The winner of a Kindle copy of one of my novels, either In Name Only or Solomon's Compass from Friday's giveaway is ... Bish Denham!
Bish, please contact me to let me know which book you prefer and a good address to send it to.
My guest today is the lovely and amazingly talented Raquel Somatra who blogs at Tea and a Notebook. Raquel and I connected about a year ago, and I've followed her blog since Day One. She and I are different in many ways, but exactly alike in many more.
And I'm pretty sure you're going to love her post.
If you don't already follow her, the link to her blog is below, in her bio. Check it out ... AFTER you leave a comment for her here :)
And since my next blog date is Friday, July 5, I'll just be a little early with this:
There are probably loads of definitions of human intuition, but my favorite is this: when the body knows something before the brain does. Most of us have had moments of intuitive foreknowledge sometime in our lives: that hunch that led you to choosing the less trafficked route to work, or that churn in your stomach when you met someone who later caused you harm. What many writers don’t realize is intuition can also be utilized in their work. Here are some ways you can open your writing to your “sixth sense”:
1. Be open to synchronicity.
Synchronicity is about finding meaningful connections in seemingly unrelated events. Let’s suppose you’re working on a plot point and you have no idea where an event should happen within the story. During the day, you turn on the television and see a commercial for a Celtic music album. Then someone mentions a recent trip to Ireland. Finally, you walk into a bookstore and open a travel book to a random page that contains a photo of Dublin. These are all signs strung together by synchronicity that you can use to direct you in your story. In the case of this example, I created a fantasy abode inspired by the coastlines of Ireland for my manuscript and it worked out beautifully with the story.
2. Record your dreams.
Body wisdom is the realm of the subconscious, and this is why intuitive messages often come through the dream state. What I find helpful is asking the subconscious for direction before sleeping. The dream itself may point you toward a subject you haven’t researched yet, which may lead you to your answer. Sometimes I’ve awakened with the answer to my question already in my mind! Don’t get discouraged if you can’t remember your dreams or they seem too nonsensical. I’ve found answers most often come through when I’m relaxed and having fun with these techniques.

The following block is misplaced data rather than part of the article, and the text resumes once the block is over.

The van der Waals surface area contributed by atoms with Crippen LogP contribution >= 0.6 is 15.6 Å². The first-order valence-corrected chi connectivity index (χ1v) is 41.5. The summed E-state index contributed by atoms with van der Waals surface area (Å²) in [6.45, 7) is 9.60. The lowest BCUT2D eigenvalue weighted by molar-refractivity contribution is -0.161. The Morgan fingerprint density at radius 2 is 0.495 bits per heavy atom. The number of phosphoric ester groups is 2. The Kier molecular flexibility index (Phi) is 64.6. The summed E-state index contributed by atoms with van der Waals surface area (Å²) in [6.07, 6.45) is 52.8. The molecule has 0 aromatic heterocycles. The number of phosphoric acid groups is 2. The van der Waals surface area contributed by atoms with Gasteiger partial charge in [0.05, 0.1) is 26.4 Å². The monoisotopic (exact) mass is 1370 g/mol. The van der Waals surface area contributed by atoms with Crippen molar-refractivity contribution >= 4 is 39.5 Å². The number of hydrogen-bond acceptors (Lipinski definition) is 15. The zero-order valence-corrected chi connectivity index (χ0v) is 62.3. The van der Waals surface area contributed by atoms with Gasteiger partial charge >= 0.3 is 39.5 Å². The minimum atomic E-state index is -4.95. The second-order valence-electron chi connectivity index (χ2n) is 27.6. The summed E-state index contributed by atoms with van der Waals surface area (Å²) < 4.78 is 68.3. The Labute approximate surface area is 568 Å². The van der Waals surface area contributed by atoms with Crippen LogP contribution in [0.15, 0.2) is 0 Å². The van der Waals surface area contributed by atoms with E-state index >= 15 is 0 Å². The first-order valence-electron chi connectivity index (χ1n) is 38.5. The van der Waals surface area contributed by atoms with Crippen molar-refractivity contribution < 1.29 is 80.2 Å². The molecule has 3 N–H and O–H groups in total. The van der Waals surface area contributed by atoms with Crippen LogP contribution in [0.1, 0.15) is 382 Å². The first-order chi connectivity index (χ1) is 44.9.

3. Try stream-of-consciousness writing.
This is especially helpful when stumbling through a period of writers’ block. Sit down with a pen and paper and just go. Don’t think about what you’re writing or how bad it is. Just write. From this exercise, I’ve had amazing bits of dialogue leap onto the page as well as characters who seem to just have created themselves appear. Stream-of-consciousness writing is like opening a door to the subconscious without sleep.
It’s important to remember that nothing is set in stone. Even if the clouds broke open and light shown down upon a name drawn into the sand at your feet, if that name doesn't work with your character, it’s perfectly okay to let it go or save it for later.
The best part about intuitive writing is in utilizing it, you invite a sense of magic in your creative work.
Do you have a cool story about intuition, either with writing or anything else? Do share in the comments. I’d love to read about it.
Raquel Somatra is a painter and writer. She loves trees, mining for gemstones, and used bookstores.
She blogs at
“Tea and a Notebook”.